Been thinking about issues like stereotyping recently, in all sorts of contexts. One was a thread on a bike forum about which kinds of cars were most dangerous to riders – the Toyota Camry scored pretty high, but almost every other category of vehicle was also named at some point. But people seemed to be missing the glaringly obvious common factor: all the most dangerous cars were being controlled by humans! Humans are the problem!
The same is true for almost anything, from war-mongering to child abuse on the one hand to genius and saintliness on the other. The bottom line, for me, is that pretty much any human characteristic can be placed on the famous bell-shaped curve:
As you can see, the majority of people fit into the middle category, less than one standard deviation away from the mean. For IQ, for example, the mean is 100 and one standard deviation is 15, so almost 70% of people have IQs somewhere between 85 and 115. The next band out is two standard deviations, and shows that over 95% of all people have IQs between 70 and 130. And so on.
What I’m claiming is that it’s not just IQ, it’s everything. It includes good and evil – most people are in the middle, and only a few are extremely evil or extremely good.
My key point here, though, is that this is true across various people groups too1. So each race will have its very bright and very stupid, its very good and its very evil, its thoughtful and careful drivers and its dangerous and careless ones. The same is true of every other group of people, including religions – there, too, there will be a spread from very good to very evil. This approach answers a conundrum I’ve discussed here before, about why stats on divorce, child abuse and a whole range of other measures are no different for religious believers than for the population as a whole.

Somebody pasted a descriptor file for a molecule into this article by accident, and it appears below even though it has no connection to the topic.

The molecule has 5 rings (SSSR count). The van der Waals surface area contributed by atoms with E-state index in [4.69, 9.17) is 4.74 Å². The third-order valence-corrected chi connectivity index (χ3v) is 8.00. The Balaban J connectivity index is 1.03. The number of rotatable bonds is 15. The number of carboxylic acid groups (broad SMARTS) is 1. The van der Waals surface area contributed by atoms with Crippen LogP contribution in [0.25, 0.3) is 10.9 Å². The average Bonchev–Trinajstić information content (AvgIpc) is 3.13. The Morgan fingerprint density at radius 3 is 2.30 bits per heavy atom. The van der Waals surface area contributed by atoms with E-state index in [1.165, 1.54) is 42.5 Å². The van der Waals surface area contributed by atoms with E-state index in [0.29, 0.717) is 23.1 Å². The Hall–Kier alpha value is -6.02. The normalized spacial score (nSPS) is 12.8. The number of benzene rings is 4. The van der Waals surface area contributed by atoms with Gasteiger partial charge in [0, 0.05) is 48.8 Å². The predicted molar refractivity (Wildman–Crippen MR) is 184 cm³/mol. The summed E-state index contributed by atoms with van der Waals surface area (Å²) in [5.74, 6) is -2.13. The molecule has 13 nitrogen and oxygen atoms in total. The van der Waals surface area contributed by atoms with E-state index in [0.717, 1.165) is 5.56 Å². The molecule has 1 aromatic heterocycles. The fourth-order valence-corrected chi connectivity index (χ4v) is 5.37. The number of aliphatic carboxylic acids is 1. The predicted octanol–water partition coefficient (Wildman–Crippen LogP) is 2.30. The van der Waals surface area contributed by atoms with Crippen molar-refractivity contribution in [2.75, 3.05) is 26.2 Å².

So here’s how stereotyping works: as humans we will tend to find patterns, whether they are there or not. And this pattern-recognition activity is made easier if there is some visible characteristic to pin it to. So, for example, if I have decided Toyota Camrys are dangerous, or been told so, and someone in a Toyota Camry does something dangerous, I’ll consider that to be supporting evidence for the stereotype. If someone in any other kind of car does it, I’ll just consider it to be the fault of the driver. More insidiously, if I see an Asian driver do something dangerous, I’ll identify dangerous driving as a characteristic of Asian drivers, whereas if I see a ‘white’ (for want of a better term) driver do something dangerous I’ll just assume it’s that individual. Stereotyping tends to happen to the groups of which we’re *not* members – if a member of our own group does something we don’t like, we ascribe it to the individual.
If we can recognise that in every group there is a wide range of individuals, and if we can ascribe the bad (and good) behaviour to the individuals rather than the group, we’ll have taken one huge step away from racism and prejudice and sectarian fighting and toward recognising our common humanity with everyone else on the planet.
- Unless a group is specifically selected for a particular characteristic already, of course. There’s probably not a bell-shaped curve for intelligence among Nobel Prise winners, for example – or at least not one with the mean in the same place as for the rest of the population.